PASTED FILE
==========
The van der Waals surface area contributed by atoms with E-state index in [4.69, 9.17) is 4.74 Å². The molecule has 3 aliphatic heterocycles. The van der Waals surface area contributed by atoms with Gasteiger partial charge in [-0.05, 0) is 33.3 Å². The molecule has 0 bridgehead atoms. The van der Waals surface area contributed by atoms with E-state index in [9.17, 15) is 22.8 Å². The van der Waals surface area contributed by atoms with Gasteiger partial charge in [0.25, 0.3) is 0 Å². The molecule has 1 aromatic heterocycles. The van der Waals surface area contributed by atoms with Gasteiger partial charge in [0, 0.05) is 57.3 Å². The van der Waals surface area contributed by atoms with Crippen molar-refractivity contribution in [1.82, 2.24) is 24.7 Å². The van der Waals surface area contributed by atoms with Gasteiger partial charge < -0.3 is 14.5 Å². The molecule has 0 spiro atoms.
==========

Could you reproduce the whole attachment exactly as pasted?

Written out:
The van der Waals surface area contributed by atoms with E-state index in [4.69, 9.17) is 4.74 Å². The molecule has 3 aliphatic heterocycles. The van der Waals surface area contributed by atoms with Gasteiger partial charge in [-0.05, 0) is 33.3 Å². The molecule has 0 bridgehead atoms. The van der Waals surface area contributed by atoms with E-state index in [9.17, 15) is 22.8 Å². The van der Waals surface area contributed by atoms with Gasteiger partial charge in [0.25, 0.3) is 0 Å². The molecule has 1 aromatic heterocycles. The van der Waals surface area contributed by atoms with Gasteiger partial charge in [0, 0.05) is 57.3 Å². The van der Waals surface area contributed by atoms with Crippen molar-refractivity contribution in [1.82, 2.24) is 24.7 Å². The van der Waals surface area contributed by atoms with Gasteiger partial charge < -0.3 is 14.5 Å². The molecule has 0 spiro atoms.